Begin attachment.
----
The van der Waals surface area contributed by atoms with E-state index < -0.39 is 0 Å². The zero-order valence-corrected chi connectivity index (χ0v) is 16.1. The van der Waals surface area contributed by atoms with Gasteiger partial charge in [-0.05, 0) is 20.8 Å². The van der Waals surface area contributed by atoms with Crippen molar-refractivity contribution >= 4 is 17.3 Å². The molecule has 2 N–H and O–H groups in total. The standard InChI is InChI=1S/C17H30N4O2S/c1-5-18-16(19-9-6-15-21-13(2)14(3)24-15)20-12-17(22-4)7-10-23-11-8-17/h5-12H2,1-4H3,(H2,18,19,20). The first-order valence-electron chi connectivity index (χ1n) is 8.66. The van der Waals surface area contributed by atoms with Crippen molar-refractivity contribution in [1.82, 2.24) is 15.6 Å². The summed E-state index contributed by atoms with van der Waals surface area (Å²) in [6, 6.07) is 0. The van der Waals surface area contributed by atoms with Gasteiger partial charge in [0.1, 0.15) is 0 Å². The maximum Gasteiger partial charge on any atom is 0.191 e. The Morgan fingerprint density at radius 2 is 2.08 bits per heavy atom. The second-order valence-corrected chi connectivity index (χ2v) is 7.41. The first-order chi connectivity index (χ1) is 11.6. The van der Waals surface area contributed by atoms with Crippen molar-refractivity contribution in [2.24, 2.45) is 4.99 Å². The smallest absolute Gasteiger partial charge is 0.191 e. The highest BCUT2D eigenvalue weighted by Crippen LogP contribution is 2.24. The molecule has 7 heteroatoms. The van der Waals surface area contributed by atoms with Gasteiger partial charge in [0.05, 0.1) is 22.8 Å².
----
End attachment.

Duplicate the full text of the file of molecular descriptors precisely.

The van der Waals surface area contributed by atoms with E-state index < -0.39 is 0 Å². The zero-order valence-corrected chi connectivity index (χ0v) is 16.1. The van der Waals surface area contributed by atoms with Gasteiger partial charge in [-0.05, 0) is 20.8 Å². The van der Waals surface area contributed by atoms with Crippen molar-refractivity contribution >= 4 is 17.3 Å². The molecule has 2 N–H and O–H groups in total. The standard InChI is InChI=1S/C17H30N4O2S/c1-5-18-16(19-9-6-15-21-13(2)14(3)24-15)20-12-17(22-4)7-10-23-11-8-17/h5-12H2,1-4H3,(H2,18,19,20). The first-order valence-electron chi connectivity index (χ1n) is 8.66. The van der Waals surface area contributed by atoms with Crippen molar-refractivity contribution in [1.82, 2.24) is 15.6 Å². The summed E-state index contributed by atoms with van der Waals surface area (Å²) in [6, 6.07) is 0. The van der Waals surface area contributed by atoms with Gasteiger partial charge in [0.1, 0.15) is 0 Å². The maximum Gasteiger partial charge on any atom is 0.191 e. The Morgan fingerprint density at radius 2 is 2.08 bits per heavy atom. The second-order valence-corrected chi connectivity index (χ2v) is 7.41. The first-order chi connectivity index (χ1) is 11.6. The van der Waals surface area contributed by atoms with Crippen molar-refractivity contribution in [2.24, 2.45) is 4.99 Å². The smallest absolute Gasteiger partial charge is 0.191 e. The highest BCUT2D eigenvalue weighted by Crippen LogP contribution is 2.24. The molecule has 7 heteroatoms. The van der Waals surface area contributed by atoms with Gasteiger partial charge in [0.05, 0.1) is 22.8 Å².